#InConversation with Vernika Singh

By Sanjana Srinivasan | Nov 9 2023 · 5 mins

Vernika Singh is a Delhi-based abstract artist who engages with the variety of ways colour responds to surfaces, the distinct qualities of acrylic and oil, and the effects created via a paint brush or spray gun. Her experiments go beyond the boundaries of colour to create visual sensations and open-ended experiences for the viewer. Here, Sanjana speaks to Vernika about her practice.
Sanjana - Hi Vernika! Let’s begin with your artistic journey and how you became a self-taught artist. What inspired you to start creating art? 

Vernika - Since childhood, I have been colouring and sketching. There was an aunt of mine who used to paint in oils. She was newly married into our family and I was one of those clingy kids! I used to love watching her paint. In fact, she is the one who handed over two of her used canvases to me and I painted over those. This was in 2010–11  when I started with canvases. I was pursuing my engineering at that time but I was always painting. I even started showing my works around at the time. It was later, after college, that I started professionally.
Sanjana - That's lovely! Your paintings often evoke a sense of nature and the elements. What draws you to these themes, and how do they influence your work?  

Vernika - Yes, there's an element that is the ocean but it's got less to do with nature and is more about people. There are people, there are stories and then there's the environment. I experienced the most passionate time of my life when I was around the ocean. I think being in that environment made it relevant. 

Colours of the Sea, 2017

Untitled, 2022

Sanjana - Can you describe your creative process? How do you decide on the colours, textures, and shapes in your abstract paintings? 

Vernika - I'm very clear on the colours. Nowadays I’m working with a lot of shades of blue. The painting process, on the other hand, is spontaneous. And I do not decide on the shapes but there is a lot of experimentation with the textures like how different pigments interact when used over one another in varying mediums and densities. It depends mostly on the chemical compositions of the paints. I have better control over the textures now.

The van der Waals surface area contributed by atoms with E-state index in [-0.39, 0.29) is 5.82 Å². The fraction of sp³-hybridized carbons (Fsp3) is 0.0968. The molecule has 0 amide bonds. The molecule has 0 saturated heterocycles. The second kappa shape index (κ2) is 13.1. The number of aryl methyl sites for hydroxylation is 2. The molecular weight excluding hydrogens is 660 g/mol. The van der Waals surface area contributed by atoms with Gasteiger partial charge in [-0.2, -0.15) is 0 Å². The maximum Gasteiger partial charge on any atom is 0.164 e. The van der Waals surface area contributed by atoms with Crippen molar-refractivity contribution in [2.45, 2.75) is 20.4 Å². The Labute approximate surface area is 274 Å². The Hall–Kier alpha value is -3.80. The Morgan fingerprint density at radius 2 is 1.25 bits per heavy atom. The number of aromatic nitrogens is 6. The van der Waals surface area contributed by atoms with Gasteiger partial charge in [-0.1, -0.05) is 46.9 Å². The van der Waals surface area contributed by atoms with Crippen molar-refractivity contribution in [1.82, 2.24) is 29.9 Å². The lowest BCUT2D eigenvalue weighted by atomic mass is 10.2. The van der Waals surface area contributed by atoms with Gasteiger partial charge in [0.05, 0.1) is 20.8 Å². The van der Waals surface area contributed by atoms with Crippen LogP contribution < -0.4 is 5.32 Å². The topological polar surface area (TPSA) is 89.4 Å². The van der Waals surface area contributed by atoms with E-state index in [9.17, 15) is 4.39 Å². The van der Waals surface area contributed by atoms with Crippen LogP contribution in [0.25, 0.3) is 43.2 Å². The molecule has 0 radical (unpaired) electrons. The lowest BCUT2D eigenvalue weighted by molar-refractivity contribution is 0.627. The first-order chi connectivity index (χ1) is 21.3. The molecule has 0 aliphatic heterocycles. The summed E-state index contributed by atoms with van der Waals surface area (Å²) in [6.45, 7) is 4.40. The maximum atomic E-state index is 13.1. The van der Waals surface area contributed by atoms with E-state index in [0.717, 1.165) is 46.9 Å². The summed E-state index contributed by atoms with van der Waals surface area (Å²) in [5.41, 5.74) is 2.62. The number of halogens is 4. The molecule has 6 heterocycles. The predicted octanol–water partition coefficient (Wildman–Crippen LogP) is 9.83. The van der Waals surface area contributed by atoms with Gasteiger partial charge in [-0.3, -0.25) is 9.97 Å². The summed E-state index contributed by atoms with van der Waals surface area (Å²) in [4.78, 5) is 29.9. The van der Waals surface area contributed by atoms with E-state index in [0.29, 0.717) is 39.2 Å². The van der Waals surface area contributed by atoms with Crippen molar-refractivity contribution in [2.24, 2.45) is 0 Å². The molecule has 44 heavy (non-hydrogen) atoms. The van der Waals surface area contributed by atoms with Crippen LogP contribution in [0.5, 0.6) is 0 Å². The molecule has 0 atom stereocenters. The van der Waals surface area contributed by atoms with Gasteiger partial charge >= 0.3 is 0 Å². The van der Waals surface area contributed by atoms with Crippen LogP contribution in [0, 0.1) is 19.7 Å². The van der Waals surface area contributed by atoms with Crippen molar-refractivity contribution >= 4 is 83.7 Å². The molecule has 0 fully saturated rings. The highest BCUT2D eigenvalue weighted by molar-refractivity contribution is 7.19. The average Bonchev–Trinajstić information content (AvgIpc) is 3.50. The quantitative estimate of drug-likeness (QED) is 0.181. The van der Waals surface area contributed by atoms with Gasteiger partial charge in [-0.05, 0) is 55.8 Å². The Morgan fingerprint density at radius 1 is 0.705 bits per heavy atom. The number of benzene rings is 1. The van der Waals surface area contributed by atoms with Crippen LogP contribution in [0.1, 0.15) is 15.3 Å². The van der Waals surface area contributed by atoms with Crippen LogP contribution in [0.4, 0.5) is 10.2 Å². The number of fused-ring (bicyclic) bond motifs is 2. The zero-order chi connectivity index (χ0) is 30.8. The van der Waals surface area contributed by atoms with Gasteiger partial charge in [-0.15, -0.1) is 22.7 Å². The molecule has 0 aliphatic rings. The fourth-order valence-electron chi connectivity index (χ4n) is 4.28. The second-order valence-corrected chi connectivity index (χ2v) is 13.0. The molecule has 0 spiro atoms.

Sanjana - Speaking of people, I remember you describing your art as “a transfer of personal experiences and memories” onto the canvas. Could you share a specific incident or conversation that has deeply influenced one of your recent works? How do you see your personal experiences being conveyed through your art?  

Vernika - It's not very easy for me to talk about my personal experiences from which the works are inspired and maybe that’s the reason I use abstraction. I use abstraction as a  shield so that I don’t really have to talk about it. My separation from my home was something that I had a hard time adjusting to. Till today I look for that sense of  belonging and it is one such incident that has influenced many of my works.  

On the canvas, there is a sense of the feelings that I've been through. The feelings are  part of my personal experiences. I use colours to communicate how I feel—a pale  blue is about sadness, a darker one about passion. Oftentimes it is the hand  movements and the force/the action and how one uses it that conveys one’s feelings. It’s the same with me. It's like you are mapping your feelings—whatever you are in that moment is getting recorded on that piece of canvas.

Trying to See Beyond the Clouds, 2017

Where it Melts, 2018

Sanjana - Can you walk us through the emotional journey you go through while  working on a painting? How do you express and capture your feelings in your art?